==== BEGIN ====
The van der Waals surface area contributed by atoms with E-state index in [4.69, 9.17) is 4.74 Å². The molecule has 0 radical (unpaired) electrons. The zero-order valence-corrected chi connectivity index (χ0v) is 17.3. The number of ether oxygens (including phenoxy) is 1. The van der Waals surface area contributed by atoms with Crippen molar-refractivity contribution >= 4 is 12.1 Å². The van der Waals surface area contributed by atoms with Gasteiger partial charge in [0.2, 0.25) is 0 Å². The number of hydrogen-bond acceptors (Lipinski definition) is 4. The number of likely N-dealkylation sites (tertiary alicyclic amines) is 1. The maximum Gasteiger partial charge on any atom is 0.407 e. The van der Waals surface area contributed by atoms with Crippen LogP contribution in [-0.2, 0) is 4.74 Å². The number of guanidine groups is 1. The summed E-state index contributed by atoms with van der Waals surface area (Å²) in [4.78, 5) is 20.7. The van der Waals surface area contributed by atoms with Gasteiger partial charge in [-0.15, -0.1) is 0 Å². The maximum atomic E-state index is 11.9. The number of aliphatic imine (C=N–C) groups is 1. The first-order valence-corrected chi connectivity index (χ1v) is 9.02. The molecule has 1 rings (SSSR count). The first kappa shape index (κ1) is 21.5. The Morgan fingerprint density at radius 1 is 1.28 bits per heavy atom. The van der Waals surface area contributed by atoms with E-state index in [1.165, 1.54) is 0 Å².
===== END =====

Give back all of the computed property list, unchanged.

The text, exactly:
The van der Waals surface area contributed by atoms with E-state index in [4.69, 9.17) is 4.74 Å². The molecule has 0 radical (unpaired) electrons. The zero-order valence-corrected chi connectivity index (χ0v) is 17.3. The number of ether oxygens (including phenoxy) is 1. The van der Waals surface area contributed by atoms with Crippen molar-refractivity contribution >= 4 is 12.1 Å². The van der Waals surface area contributed by atoms with Gasteiger partial charge in [0.2, 0.25) is 0 Å². The number of hydrogen-bond acceptors (Lipinski definition) is 4. The number of likely N-dealkylation sites (tertiary alicyclic amines) is 1. The maximum Gasteiger partial charge on any atom is 0.407 e. The van der Waals surface area contributed by atoms with Crippen LogP contribution in [-0.2, 0) is 4.74 Å². The number of guanidine groups is 1. The summed E-state index contributed by atoms with van der Waals surface area (Å²) in [4.78, 5) is 20.7. The van der Waals surface area contributed by atoms with Gasteiger partial charge in [-0.15, -0.1) is 0 Å². The maximum atomic E-state index is 11.9. The number of aliphatic imine (C=N–C) groups is 1. The first-order valence-corrected chi connectivity index (χ1v) is 9.02. The molecule has 1 rings (SSSR count). The first kappa shape index (κ1) is 21.5. The Morgan fingerprint density at radius 1 is 1.28 bits per heavy atom. The van der Waals surface area contributed by atoms with E-state index in [1.165, 1.54) is 0 Å².